Thereby, we missed an opportunity to write a Constitution that would have enabled us to capitalise on our multi-faceted experience in the social sphere, to craft a document both unique to us and easy to operate.
We now have a “hybrid” Constitution that incorporates the worst aspects of governance in the two countries from which our document borrowed most liberally – the USA and the United Kingdom.
We have a system of “majority carries the vote” in a Parliament that mimics the UK House of Commons.
But whereas in the UK, the House of Lords can act as a “braking mechanism” that halted the Prime Minister and his Cabinet in their tracks by delaying or even “vetoing” obnoxious legislation, in Ghana what the National Assembly decides is final.
We do have an executive President instead of a Prime Minister, of course, but whereas in the USA, the powers of the President are severely curbed by the necessity to seek the advice and consent of the legislative arm of government, in Ghana, the President has a free hand as long as he can carry our uni-cameral Assembly with him.
So our Constitution uses the words and mechanisms of democracy but does not protect the spirit of that democracy. It has created a situation that is nearly schizophrenic; a contradiction that has now trapped our President into granting a pardon to the “Montie Trio.”
To be sure, the Constitution grants the President the power to pardon. But he is expected to exercise it in strict compliance with the Oath of Office that defines the spirit in which he has to fulfil his duties as President.
This is the Oath he swore: “I dedicate myself to the service and well-being of the people of the Republic of Ghana and to do right to all manner of persons.”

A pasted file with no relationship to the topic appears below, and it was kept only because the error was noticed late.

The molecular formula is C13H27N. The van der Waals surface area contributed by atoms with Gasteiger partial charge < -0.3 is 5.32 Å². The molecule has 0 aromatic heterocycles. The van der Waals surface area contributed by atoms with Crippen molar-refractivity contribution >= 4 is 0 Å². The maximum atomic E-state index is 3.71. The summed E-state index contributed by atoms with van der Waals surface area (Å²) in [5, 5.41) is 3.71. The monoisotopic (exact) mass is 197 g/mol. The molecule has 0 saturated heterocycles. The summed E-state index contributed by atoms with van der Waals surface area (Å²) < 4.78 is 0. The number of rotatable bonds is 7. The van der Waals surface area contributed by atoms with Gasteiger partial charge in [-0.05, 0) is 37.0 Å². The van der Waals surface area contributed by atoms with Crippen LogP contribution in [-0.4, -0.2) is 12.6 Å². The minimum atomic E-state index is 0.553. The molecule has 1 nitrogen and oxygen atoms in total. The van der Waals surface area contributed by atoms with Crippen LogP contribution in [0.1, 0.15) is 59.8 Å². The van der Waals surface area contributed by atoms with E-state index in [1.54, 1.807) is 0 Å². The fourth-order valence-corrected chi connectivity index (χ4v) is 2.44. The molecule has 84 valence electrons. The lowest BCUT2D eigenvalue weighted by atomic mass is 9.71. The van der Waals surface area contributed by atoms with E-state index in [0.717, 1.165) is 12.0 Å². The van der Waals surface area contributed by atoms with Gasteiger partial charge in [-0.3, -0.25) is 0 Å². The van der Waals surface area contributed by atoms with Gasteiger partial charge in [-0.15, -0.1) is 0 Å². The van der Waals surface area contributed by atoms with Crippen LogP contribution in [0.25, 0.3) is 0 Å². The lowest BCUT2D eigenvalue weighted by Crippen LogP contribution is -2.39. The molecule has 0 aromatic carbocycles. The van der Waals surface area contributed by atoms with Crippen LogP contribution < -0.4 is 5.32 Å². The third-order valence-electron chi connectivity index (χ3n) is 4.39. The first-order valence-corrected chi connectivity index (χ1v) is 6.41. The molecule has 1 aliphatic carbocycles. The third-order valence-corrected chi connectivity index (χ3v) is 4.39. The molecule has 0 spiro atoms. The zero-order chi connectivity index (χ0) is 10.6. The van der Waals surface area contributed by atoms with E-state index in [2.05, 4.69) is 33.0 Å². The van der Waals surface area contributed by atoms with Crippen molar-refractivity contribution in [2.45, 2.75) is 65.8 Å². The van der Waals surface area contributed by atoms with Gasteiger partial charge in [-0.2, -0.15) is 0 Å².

Is pardoning people who have threatened to kill members of the Supreme Court and forcibly marry (i.e. rape) their head (who happens to be a woman) “doing right by all manner of persons”?
If the 'Montie Trio' were members of the NPP – as against the President's NDC – would he have freed them?
And if he wouldn't free NPP offenders of the 'Montie Trio' variety (as can be assumed) would that not amount to discriminating against people who were not in his own party? Would that be doing “right to all manner of people”?
Secondly, how does undermining the authority of the Supreme Court – the very Court that gave the President his job – enhance “the well-being” of the people of Ghana?
Richard M Nixon resigned the presidency of the USA in 1974 when it became public knowledge that he had authorised a criminal act, namely, the burglary at the Watergate offices of the Democratic National Committee.
The US Senate would have impeached Nixon anyway, if he had not resigned. Significantly, those voting for impeachment would have included many in Nixon's own Republican Party. Why? Because they realised he was not in tune with the spirit of American democracy.
Will our Parliamentarians “impeach” President Mahama for breaking the Presidential Oath that defines the spirit in which our President is supposed to act?
By CAMERON DUODU